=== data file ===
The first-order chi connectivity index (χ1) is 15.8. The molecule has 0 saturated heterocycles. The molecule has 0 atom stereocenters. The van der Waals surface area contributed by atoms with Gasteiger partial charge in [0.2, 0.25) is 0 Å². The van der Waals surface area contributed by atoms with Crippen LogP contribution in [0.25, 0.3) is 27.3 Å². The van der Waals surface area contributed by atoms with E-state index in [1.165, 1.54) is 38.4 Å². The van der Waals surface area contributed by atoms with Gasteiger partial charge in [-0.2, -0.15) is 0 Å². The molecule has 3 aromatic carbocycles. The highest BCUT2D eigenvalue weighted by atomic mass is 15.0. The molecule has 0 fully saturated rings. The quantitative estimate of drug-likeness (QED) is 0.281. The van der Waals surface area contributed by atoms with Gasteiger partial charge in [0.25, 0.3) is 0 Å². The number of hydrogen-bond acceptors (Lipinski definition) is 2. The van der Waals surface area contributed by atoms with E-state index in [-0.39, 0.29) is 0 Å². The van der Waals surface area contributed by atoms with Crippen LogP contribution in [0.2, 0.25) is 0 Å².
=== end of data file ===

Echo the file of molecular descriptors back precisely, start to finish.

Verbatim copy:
The first-order chi connectivity index (χ1) is 15.8. The molecule has 0 saturated heterocycles. The molecule has 0 atom stereocenters. The van der Waals surface area contributed by atoms with Gasteiger partial charge in [0.2, 0.25) is 0 Å². The van der Waals surface area contributed by atoms with Crippen LogP contribution in [0.25, 0.3) is 27.3 Å². The van der Waals surface area contributed by atoms with E-state index in [1.165, 1.54) is 38.4 Å². The van der Waals surface area contributed by atoms with Gasteiger partial charge in [-0.2, -0.15) is 0 Å². The molecule has 3 aromatic carbocycles. The highest BCUT2D eigenvalue weighted by atomic mass is 15.0. The molecule has 0 fully saturated rings. The quantitative estimate of drug-likeness (QED) is 0.281. The van der Waals surface area contributed by atoms with Gasteiger partial charge in [0.25, 0.3) is 0 Å². The number of hydrogen-bond acceptors (Lipinski definition) is 2. The van der Waals surface area contributed by atoms with E-state index in [-0.39, 0.29) is 0 Å². The van der Waals surface area contributed by atoms with Crippen LogP contribution in [0.2, 0.25) is 0 Å².